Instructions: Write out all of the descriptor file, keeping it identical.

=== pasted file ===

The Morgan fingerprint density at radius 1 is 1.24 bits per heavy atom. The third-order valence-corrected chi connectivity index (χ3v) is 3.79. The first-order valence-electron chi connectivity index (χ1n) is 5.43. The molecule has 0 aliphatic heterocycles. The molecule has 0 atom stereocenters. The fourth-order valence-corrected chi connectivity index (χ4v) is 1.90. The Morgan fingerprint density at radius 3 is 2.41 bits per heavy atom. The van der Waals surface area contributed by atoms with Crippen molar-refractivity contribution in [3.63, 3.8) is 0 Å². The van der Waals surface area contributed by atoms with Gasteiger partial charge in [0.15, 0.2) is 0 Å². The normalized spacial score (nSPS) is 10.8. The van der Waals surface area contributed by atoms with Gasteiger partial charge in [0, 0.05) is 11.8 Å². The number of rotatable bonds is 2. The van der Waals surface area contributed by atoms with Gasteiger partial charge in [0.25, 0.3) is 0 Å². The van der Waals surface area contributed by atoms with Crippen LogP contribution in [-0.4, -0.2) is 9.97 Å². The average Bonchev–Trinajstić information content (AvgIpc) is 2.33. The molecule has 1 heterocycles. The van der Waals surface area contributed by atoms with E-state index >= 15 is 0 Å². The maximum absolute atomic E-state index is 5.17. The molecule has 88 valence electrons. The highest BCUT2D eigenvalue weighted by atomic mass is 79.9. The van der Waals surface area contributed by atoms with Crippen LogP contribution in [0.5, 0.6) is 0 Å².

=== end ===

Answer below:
The Morgan fingerprint density at radius 1 is 1.24 bits per heavy atom. The third-order valence-corrected chi connectivity index (χ3v) is 3.79. The first-order valence-electron chi connectivity index (χ1n) is 5.43. The molecule has 0 aliphatic heterocycles. The molecule has 0 atom stereocenters. The fourth-order valence-corrected chi connectivity index (χ4v) is 1.90. The Morgan fingerprint density at radius 3 is 2.41 bits per heavy atom. The van der Waals surface area contributed by atoms with Crippen molar-refractivity contribution in [3.63, 3.8) is 0 Å². The van der Waals surface area contributed by atoms with Gasteiger partial charge in [0.15, 0.2) is 0 Å². The normalized spacial score (nSPS) is 10.8. The van der Waals surface area contributed by atoms with Gasteiger partial charge in [0, 0.05) is 11.8 Å². The number of rotatable bonds is 2. The van der Waals surface area contributed by atoms with Gasteiger partial charge in [0.25, 0.3) is 0 Å². The van der Waals surface area contributed by atoms with Crippen LogP contribution in [-0.4, -0.2) is 9.97 Å². The average Bonchev–Trinajstić information content (AvgIpc) is 2.33. The molecule has 1 heterocycles. The van der Waals surface area contributed by atoms with E-state index >= 15 is 0 Å². The maximum absolute atomic E-state index is 5.17. The molecule has 88 valence electrons. The highest BCUT2D eigenvalue weighted by atomic mass is 79.9. The van der Waals surface area contributed by atoms with Crippen LogP contribution in [0.5, 0.6) is 0 Å².